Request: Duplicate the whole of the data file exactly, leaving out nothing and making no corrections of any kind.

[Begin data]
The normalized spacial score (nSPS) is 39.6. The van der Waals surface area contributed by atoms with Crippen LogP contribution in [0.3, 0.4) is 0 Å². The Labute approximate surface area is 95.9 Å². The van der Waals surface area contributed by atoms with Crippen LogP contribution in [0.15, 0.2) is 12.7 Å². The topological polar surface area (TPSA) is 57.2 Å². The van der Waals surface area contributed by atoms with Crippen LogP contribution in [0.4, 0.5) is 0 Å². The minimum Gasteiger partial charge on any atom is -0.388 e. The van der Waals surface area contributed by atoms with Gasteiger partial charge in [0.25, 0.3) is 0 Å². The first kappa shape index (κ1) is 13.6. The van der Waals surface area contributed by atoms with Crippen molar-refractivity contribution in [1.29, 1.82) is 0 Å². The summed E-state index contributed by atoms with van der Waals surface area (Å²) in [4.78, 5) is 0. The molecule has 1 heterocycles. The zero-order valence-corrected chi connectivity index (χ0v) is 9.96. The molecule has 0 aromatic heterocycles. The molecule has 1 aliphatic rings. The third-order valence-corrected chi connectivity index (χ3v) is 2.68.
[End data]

The normalized spacial score (nSPS) is 39.6. The van der Waals surface area contributed by atoms with Crippen LogP contribution in [0.3, 0.4) is 0 Å². The Labute approximate surface area is 95.9 Å². The van der Waals surface area contributed by atoms with Crippen LogP contribution in [0.15, 0.2) is 12.7 Å². The topological polar surface area (TPSA) is 57.2 Å². The van der Waals surface area contributed by atoms with Crippen LogP contribution in [0.4, 0.5) is 0 Å². The minimum Gasteiger partial charge on any atom is -0.388 e. The van der Waals surface area contributed by atoms with Gasteiger partial charge in [0.25, 0.3) is 0 Å². The first kappa shape index (κ1) is 13.6. The van der Waals surface area contributed by atoms with Crippen molar-refractivity contribution in [1.29, 1.82) is 0 Å². The summed E-state index contributed by atoms with van der Waals surface area (Å²) in [4.78, 5) is 0. The molecule has 1 heterocycles. The zero-order valence-corrected chi connectivity index (χ0v) is 9.96. The molecule has 0 aromatic heterocycles. The molecule has 1 aliphatic rings. The third-order valence-corrected chi connectivity index (χ3v) is 2.68.